The federal “Speak Out Act” limiting the enforceability of pre–dispute, non-disclosure and non-disparagement clauses covering sexual assault and sexual harassment disputes has been signed into law. The Act takes effect immediately.
The Speak Out Act places restrictions on the enforceability of pre-dispute, non-disclosure clauses and non-disparagement clauses and piggy backs on the recent Ending Forced Arbitration of Sexual Assault and Sexual Harassment Act which prohibits arbitration clauses for adjudication of sexual harassment claims.
Such clauses entered into before a sexual assault or sexual harassment dispute arises are rendered unenforceable. The Act defines covered “sexual assault disputes” as disputes “involving a nonconsensual sexual act or sexual contact, as such terms are defined in section 2246 of title 18, United States Code, or similar applicable Tribal or State law, including when the victim lacks capacity to consent.” Covered “sexual harassment disputes” are defined as disputes “relating to conduct that is alleged to constitute sexual harassment under applicable Federal, Tribal, or State law.”
Importantly, the Act only applies to non-disclosure and non-disparagement clauses in pre-dispute agreements. Therefore, any non-disclosure/non-disparagement clauses in agreements entered into by employers/employees concerning sexual assault or sexual harassment issues after a dispute has arisen are not impacted by the Act. As a result, the Act’s protections would not apply to non-disclosure/non-disparagement clauses in separation or settlement agreements executed after sexual harassment or sexual assault allegations are made, but may be subject, of course, to any applicable state or local laws.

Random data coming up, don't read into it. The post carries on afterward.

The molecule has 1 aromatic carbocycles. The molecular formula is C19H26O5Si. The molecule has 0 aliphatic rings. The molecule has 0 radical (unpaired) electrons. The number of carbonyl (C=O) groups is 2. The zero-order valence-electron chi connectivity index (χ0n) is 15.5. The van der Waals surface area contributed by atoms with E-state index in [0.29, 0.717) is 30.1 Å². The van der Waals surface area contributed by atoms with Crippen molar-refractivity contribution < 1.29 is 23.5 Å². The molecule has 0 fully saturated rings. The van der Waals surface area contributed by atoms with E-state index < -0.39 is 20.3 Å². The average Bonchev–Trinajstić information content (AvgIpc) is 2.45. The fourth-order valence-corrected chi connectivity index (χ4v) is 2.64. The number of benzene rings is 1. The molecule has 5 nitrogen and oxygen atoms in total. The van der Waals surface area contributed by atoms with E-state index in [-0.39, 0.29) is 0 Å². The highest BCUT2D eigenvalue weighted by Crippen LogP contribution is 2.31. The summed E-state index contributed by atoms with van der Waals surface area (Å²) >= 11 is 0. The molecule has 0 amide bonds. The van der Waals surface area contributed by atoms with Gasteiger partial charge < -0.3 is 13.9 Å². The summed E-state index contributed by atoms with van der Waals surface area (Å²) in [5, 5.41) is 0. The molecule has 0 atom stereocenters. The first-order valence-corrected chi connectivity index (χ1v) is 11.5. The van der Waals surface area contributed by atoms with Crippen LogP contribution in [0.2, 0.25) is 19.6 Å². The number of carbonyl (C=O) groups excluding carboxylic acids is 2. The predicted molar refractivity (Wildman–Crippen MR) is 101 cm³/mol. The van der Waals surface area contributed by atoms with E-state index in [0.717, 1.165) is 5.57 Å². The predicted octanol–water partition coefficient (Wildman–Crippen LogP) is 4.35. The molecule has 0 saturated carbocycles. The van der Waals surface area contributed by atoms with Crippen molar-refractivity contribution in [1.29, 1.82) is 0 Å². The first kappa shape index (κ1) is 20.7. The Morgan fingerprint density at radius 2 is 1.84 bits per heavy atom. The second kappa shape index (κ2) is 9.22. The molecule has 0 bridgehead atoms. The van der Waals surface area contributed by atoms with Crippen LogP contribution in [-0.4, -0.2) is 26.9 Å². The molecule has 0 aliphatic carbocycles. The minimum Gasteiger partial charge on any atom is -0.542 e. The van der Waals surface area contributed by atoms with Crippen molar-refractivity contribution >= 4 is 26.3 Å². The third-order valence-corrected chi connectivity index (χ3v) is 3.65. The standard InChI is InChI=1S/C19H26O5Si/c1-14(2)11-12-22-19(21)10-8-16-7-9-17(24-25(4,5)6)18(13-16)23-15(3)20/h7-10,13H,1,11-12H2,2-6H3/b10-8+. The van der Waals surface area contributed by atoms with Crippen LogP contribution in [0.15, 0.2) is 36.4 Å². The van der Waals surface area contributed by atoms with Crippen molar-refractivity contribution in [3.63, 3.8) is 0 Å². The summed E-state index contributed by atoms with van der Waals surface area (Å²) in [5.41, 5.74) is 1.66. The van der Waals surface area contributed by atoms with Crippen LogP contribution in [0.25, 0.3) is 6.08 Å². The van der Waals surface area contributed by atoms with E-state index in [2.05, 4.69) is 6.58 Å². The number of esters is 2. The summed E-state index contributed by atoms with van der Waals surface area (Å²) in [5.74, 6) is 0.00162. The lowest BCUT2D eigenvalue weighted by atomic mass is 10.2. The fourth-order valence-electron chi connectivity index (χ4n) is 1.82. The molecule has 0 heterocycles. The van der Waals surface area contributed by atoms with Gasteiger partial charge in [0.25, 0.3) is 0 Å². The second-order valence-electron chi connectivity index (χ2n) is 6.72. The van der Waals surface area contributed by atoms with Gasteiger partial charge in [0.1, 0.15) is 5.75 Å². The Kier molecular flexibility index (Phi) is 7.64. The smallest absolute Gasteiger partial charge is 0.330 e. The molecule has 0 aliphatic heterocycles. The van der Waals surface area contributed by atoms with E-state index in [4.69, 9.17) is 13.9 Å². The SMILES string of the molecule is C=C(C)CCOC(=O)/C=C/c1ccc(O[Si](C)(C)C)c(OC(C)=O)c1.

The Act excludes from coverage any efforts by employers to protect trade secrets and proprietary information via non-disclosure or non-disparagement provisions.
Employers using non-disclosure/non-disparagement agreements as part of their hiring process will want to create new arrangements for sexual assault and sexual harassment issues given the new Act.
Employers should also be aware of other recent developments in this area. The Speak Out Act also follows the enactment of the Ending Forced Arbitration of Sexual Assault and Sexual Harassment Act, which took effect earlier this year. That federal law prohibits employers from compelling arbitration of sexual harassment or sexual assault claims and provides employees the option to pursue those claims in other forums. California, Illinois, New Jersey, and New York have enacted laws in recent years that grant employees broader protections when it comes to certain sexual harassment and discrimination claims, enhancing employees’ abilities to speak out about alleged misconduct.
If you have questions about how the new Act may impact your organization, please contact Christopher J. Carlos or Caroline K. Vickrey.
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